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Comment: The Only Thing... (Score 1) 539

by RazorKitten (#35364796) Attached to: Reminiscing Old School Linux
... that kinda bugs me about the article is.. "Back in the early days, new, obscure distributions were popping up daily. Oh sure, most of them were spinoffs of Red Hat, Mandriva, SuSE, or Debian." Isn't Mandriva based on RedHat? And SuSE Based on Slackware, and Slackware missing all together? At least as far as actual original distributions the others were built upon?

Treading the Fuzzy Line Between Game Cloning and Theft 235

Posted by Soulskill
from the welcome-to-the-world-of-policeactioncraft dept.
eldavojohn writes "Ars analyzes some knockoffs and near-knockoffs in the gaming world that led to problems with the original developers. Jenova Chen, creator of Flower and flOw, discusses how he feels about the clones made of his games. Chen reveals his true feelings about the takedown of Aquatica (a flOw knockoff): 'What bothers me the most is that because of my own overreaction, I might have created a lot of inconvenience to the creator of Aquatica and interrupted his game-making. He is clearly talented, and certainly a fan of flOw. I hope he can continue creating video games, but with his own design.' The article also notes the apparent similarities between Zynga's Cafe World and Playfish's Restaurant City (the two most popular Facebook games). Is that cloning or theft? Should clones be welcomed or abhorred?"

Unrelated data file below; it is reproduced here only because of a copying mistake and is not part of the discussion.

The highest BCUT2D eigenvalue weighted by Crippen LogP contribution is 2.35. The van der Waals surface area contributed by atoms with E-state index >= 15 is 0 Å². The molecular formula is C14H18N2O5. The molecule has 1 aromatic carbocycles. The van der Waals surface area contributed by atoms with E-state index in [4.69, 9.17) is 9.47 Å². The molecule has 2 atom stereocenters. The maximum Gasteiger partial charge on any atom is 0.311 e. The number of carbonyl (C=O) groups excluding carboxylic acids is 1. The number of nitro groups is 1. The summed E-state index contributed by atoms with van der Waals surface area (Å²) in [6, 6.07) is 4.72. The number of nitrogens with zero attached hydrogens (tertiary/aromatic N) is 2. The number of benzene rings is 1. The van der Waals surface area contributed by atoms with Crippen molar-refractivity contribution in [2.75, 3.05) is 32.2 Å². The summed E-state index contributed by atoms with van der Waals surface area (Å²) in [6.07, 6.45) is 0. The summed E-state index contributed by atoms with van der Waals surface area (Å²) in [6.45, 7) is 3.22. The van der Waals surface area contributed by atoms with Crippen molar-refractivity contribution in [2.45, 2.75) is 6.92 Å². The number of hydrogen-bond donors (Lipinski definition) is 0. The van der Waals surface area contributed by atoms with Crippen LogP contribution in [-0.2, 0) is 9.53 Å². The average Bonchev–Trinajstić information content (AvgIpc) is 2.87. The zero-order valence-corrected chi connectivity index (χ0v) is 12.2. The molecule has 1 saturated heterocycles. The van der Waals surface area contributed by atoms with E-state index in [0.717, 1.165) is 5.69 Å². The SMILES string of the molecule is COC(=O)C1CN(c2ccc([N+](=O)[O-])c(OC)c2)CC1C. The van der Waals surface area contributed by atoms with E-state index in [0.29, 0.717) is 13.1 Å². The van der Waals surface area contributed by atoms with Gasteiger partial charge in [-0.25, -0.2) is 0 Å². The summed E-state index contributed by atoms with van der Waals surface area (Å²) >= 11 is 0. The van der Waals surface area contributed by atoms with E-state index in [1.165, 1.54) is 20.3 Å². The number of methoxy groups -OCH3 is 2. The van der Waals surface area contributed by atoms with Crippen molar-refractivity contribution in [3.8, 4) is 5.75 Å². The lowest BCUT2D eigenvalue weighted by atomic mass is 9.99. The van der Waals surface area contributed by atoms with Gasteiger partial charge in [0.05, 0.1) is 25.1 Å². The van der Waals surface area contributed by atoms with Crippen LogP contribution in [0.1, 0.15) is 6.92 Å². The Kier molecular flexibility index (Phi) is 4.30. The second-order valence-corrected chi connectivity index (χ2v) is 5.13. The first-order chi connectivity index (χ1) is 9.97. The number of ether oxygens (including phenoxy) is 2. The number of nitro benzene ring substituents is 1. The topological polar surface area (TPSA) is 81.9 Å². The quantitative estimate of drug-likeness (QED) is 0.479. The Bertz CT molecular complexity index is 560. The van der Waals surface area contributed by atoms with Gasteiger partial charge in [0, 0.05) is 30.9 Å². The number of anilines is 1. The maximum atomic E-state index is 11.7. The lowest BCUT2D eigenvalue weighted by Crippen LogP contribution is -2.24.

Comment: When will they figure it out... (Score 1) 188

by RazorKitten (#20963767) Attached to: EA Denies DRM Problems With Sims 2

I can only wonder what it'll take, when will companies like EA actually get a clue, and realize that they are completely ruining many loyal customers experience. It's not even just the customers they will loose, or the increased support costs they face, but the simple fact that they don't care in the least bit about their customers actually having a positive experience with their programs.

Why is it okay for them to expect their customers to completely tweak their systems to run their one program? How is this even remotely an okay concept?

Why is it okay for them to install something that thrashes a customers computer and not be expected to pay the bill when it comes to them having to get it repaired?

What the hell has the software industry turned into? Worse than that, why are they still making enough money off this garbage such that they still think it's a good idea, or consider it more cost effective?

It's terribly sad when the people they are trying to protect these programs from, come out with versions that are way more consumer friendly.

Just a sad sad state of affairs anymore.


"Now this is a totally brain damaged algorithm. Gag me with a smurfette." -- P. Buhr, Computer Science 354